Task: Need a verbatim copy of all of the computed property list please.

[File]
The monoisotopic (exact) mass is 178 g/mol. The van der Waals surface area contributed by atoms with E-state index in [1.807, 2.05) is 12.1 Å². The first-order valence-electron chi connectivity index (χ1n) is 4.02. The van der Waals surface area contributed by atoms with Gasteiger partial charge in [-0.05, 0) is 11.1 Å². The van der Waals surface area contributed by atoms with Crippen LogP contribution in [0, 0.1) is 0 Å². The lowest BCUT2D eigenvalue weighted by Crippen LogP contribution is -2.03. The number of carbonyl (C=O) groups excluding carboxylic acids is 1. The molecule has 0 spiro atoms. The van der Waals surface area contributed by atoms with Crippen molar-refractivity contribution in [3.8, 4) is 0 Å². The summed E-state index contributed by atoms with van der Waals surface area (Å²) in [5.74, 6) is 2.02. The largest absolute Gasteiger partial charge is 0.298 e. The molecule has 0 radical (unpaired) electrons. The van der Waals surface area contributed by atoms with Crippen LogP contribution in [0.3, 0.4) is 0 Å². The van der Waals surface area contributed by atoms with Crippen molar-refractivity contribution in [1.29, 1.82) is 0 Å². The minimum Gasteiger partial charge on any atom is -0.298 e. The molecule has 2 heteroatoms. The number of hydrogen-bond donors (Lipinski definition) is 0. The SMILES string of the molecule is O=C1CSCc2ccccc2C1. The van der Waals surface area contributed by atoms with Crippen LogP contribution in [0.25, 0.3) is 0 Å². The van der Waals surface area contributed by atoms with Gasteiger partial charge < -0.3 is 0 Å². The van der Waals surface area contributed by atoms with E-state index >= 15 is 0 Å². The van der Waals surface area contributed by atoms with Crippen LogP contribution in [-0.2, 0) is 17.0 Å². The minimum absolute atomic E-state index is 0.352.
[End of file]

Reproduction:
The monoisotopic (exact) mass is 178 g/mol. The van der Waals surface area contributed by atoms with E-state index in [1.807, 2.05) is 12.1 Å². The first-order valence-electron chi connectivity index (χ1n) is 4.02. The van der Waals surface area contributed by atoms with Gasteiger partial charge in [-0.05, 0) is 11.1 Å². The van der Waals surface area contributed by atoms with Crippen LogP contribution in [0, 0.1) is 0 Å². The lowest BCUT2D eigenvalue weighted by Crippen LogP contribution is -2.03. The number of carbonyl (C=O) groups excluding carboxylic acids is 1. The molecule has 0 spiro atoms. The van der Waals surface area contributed by atoms with Crippen molar-refractivity contribution in [3.8, 4) is 0 Å². The summed E-state index contributed by atoms with van der Waals surface area (Å²) in [5.74, 6) is 2.02. The largest absolute Gasteiger partial charge is 0.298 e. The molecule has 0 radical (unpaired) electrons. The van der Waals surface area contributed by atoms with Crippen LogP contribution in [0.3, 0.4) is 0 Å². The van der Waals surface area contributed by atoms with Crippen molar-refractivity contribution in [1.29, 1.82) is 0 Å². The minimum Gasteiger partial charge on any atom is -0.298 e. The molecule has 2 heteroatoms. The number of hydrogen-bond donors (Lipinski definition) is 0. The SMILES string of the molecule is O=C1CSCc2ccccc2C1. The van der Waals surface area contributed by atoms with Crippen LogP contribution in [0.25, 0.3) is 0 Å². The van der Waals surface area contributed by atoms with Gasteiger partial charge < -0.3 is 0 Å². The van der Waals surface area contributed by atoms with E-state index >= 15 is 0 Å². The van der Waals surface area contributed by atoms with Crippen LogP contribution in [-0.2, 0) is 17.0 Å². The minimum absolute atomic E-state index is 0.352.